RE: [beagleboard] Custom Power Supply

Looking at your schematic, I believe that 1K is too large a value. It should be about 240 ohms and R2 should be scaled accordingly. It could be that the LM317 is taking too long to stabilize. You will notice that the application circuit provided by the data sheet uses a 240 ohm resistor.

Yep, a linear regulator will cook with a BBB attached. Assuming the BBB consumes 1A, then you will dissipate (25v - 5v) * 1A = 20Watts. This regulator cannot handle that power dissipation and will die. Better to use a switching regulator which has an efficiency of around 90% or better.

Regards,
John

If your source is 25V, you should really consider a switching regulator.

If you go to the Digikey web site and search for “7805 replacement”, you will find a switcher

with the same pin out as a 7805 regulator.

The BBB requires a very stable supply. The spec is 5.0 Volts plus/minus 0.25 Volts under all loads, none to maximum. If the supply, as viewed at the BBB PMC, goes above 5.5 or below 4.6 for even a few milliseconds, the PMC will go into protective shutdown. Put a scope on the power leads and make sure your supply can stay inside the specifications, while the load is jumping around.
— Graham

You need to specify the current requirement for each voltage.

Regards,
John

It shouldn't die but it will close down to protect itself, hence the
non-working BBB.

You definitely don't want to use a linear regulator on a battery.
because you will waste most of the battery energy in the regulator. If
your battery is 25V and the BBB supply is 5V, and you're drawing 1A,
20W is being dissipated into heat in the linear regulator, while only
5W is being used productively to run the BBB. A switching power supply
is not 100% efficient, but can attain 80-90% so you will only draw
5-6W from the battery and your system will last 4-5 times longer on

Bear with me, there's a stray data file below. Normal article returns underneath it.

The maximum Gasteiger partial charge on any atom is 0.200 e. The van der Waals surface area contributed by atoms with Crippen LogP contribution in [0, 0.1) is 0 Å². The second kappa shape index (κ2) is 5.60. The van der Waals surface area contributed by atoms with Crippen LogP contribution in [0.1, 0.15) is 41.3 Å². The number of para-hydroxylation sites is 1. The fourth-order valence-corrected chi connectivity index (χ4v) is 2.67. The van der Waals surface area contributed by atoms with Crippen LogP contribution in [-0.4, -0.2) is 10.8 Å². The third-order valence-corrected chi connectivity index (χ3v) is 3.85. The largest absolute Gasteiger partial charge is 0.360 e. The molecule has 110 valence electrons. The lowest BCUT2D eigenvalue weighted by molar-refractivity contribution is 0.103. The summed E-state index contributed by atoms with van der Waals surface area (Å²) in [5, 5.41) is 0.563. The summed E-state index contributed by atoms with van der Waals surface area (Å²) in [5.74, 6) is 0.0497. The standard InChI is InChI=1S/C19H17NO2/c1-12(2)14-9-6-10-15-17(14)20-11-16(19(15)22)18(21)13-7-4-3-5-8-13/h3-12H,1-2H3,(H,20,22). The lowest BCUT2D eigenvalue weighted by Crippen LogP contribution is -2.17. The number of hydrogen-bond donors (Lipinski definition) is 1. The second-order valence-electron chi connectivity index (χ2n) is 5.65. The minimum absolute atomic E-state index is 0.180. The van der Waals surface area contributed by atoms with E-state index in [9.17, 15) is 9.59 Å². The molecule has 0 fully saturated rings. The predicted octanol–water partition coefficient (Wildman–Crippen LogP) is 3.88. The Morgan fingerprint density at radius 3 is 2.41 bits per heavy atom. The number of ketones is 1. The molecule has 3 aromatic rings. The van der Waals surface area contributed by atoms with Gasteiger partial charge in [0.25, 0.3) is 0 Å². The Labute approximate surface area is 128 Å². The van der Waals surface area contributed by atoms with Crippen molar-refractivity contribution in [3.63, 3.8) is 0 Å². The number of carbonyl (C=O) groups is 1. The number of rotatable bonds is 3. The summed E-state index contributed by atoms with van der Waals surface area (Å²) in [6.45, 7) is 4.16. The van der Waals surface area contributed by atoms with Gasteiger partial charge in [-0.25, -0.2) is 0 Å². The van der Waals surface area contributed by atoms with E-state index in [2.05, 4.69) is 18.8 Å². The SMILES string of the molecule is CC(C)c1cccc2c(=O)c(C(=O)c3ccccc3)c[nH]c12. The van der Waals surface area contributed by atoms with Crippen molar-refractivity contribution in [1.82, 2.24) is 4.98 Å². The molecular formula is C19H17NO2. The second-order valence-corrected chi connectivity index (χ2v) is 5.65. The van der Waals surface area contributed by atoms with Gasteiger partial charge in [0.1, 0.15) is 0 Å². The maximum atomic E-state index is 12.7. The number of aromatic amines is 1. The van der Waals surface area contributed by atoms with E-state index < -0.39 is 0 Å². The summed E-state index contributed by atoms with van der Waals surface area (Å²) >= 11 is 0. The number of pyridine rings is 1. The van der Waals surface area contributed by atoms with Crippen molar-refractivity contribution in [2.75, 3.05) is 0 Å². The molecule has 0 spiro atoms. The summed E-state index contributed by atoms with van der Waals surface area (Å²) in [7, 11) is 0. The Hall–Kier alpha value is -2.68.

the initial charge.

Quality switching supplies are dirt cheap so save your time and money

and get one!

It is possible to SMPS with a wireless circuitry, but you have to use good design principles. You need to study EMC/EMI/SI and this is a big field so I recommend you consult with an engineer who has experience in this field. In general, you need to isolate various subsystems so that they do not interfere with each other. A good book on this subject is:

http://www.amazon.com/gp/product/0133957241?redirect=true&ref_=s9_simh_gw_g14_i2_r

Regards,
John

I will take a look at SMPS circuits. i would need to design this because this is part of my senior project. I was just concerned about supplying different voltage values to sensors solenoids and motors, plus 3 BBBs.

Suggest to your professor that it is often more reasonable to buy a
pre-made wheel than to invent the wheel along with the new engine for
the car (which is really your project).

You will find that the use and specification of power modules is often
an "off the shelf" item in industry. Those that don't avail
themselves of the design tools at TI, and use a reference design with
a "designer" package. This then devolves the power supply into "lay
out the board, put on the chips."

I have read online that an SMPS is not ideal for circuits that are dealing with radio frequency. our project relies telemetry data that may be sent by radio. im not sure how much of an effect the power supply would have.

Think that there's a switching supply in your cell phone?

Harvey